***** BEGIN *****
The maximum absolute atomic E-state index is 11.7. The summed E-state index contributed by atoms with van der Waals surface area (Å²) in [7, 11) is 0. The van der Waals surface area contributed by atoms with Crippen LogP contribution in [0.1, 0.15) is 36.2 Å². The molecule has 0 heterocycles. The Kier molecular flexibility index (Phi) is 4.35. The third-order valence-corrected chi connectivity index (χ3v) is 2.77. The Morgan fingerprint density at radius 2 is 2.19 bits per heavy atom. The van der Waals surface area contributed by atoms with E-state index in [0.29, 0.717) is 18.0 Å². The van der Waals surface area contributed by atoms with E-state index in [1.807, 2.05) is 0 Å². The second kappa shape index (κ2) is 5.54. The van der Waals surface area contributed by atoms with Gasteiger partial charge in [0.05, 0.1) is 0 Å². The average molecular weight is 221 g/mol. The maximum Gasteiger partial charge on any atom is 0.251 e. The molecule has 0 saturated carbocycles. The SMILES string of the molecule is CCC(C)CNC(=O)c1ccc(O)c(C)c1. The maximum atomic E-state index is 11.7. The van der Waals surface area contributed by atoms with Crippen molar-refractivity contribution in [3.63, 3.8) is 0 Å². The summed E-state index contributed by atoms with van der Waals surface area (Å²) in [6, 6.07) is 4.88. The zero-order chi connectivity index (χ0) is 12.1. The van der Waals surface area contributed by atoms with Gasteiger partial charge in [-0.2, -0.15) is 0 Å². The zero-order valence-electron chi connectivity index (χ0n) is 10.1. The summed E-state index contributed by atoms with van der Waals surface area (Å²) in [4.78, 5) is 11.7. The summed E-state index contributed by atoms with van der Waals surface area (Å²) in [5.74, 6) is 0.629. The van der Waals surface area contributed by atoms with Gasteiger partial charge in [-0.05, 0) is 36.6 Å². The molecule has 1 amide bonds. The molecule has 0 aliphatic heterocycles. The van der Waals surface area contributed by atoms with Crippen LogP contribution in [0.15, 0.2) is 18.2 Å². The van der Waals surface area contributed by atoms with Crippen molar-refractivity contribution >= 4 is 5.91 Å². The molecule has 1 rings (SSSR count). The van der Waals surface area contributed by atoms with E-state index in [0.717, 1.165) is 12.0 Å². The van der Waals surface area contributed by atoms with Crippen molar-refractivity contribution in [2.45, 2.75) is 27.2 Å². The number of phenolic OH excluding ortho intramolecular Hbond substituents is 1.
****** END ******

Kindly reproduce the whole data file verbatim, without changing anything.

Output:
The maximum absolute atomic E-state index is 11.7. The summed E-state index contributed by atoms with van der Waals surface area (Å²) in [7, 11) is 0. The van der Waals surface area contributed by atoms with Crippen LogP contribution in [0.1, 0.15) is 36.2 Å². The molecule has 0 heterocycles. The Kier molecular flexibility index (Phi) is 4.35. The third-order valence-corrected chi connectivity index (χ3v) is 2.77. The Morgan fingerprint density at radius 2 is 2.19 bits per heavy atom. The van der Waals surface area contributed by atoms with E-state index in [0.29, 0.717) is 18.0 Å². The van der Waals surface area contributed by atoms with E-state index in [1.807, 2.05) is 0 Å². The second kappa shape index (κ2) is 5.54. The van der Waals surface area contributed by atoms with Gasteiger partial charge in [0.05, 0.1) is 0 Å². The average molecular weight is 221 g/mol. The maximum Gasteiger partial charge on any atom is 0.251 e. The molecule has 0 saturated carbocycles. The SMILES string of the molecule is CCC(C)CNC(=O)c1ccc(O)c(C)c1. The maximum atomic E-state index is 11.7. The van der Waals surface area contributed by atoms with Crippen molar-refractivity contribution in [3.63, 3.8) is 0 Å². The summed E-state index contributed by atoms with van der Waals surface area (Å²) in [6, 6.07) is 4.88. The zero-order chi connectivity index (χ0) is 12.1. The van der Waals surface area contributed by atoms with Gasteiger partial charge in [-0.2, -0.15) is 0 Å². The zero-order valence-electron chi connectivity index (χ0n) is 10.1. The summed E-state index contributed by atoms with van der Waals surface area (Å²) in [4.78, 5) is 11.7. The summed E-state index contributed by atoms with van der Waals surface area (Å²) in [5.74, 6) is 0.629. The van der Waals surface area contributed by atoms with Gasteiger partial charge in [-0.05, 0) is 36.6 Å². The molecule has 1 amide bonds. The molecule has 0 aliphatic heterocycles. The van der Waals surface area contributed by atoms with Crippen LogP contribution in [0.15, 0.2) is 18.2 Å². The van der Waals surface area contributed by atoms with Crippen molar-refractivity contribution >= 4 is 5.91 Å². The molecule has 1 rings (SSSR count). The van der Waals surface area contributed by atoms with E-state index in [0.717, 1.165) is 12.0 Å². The van der Waals surface area contributed by atoms with Crippen molar-refractivity contribution in [2.45, 2.75) is 27.2 Å². The number of phenolic OH excluding ortho intramolecular Hbond substituents is 1.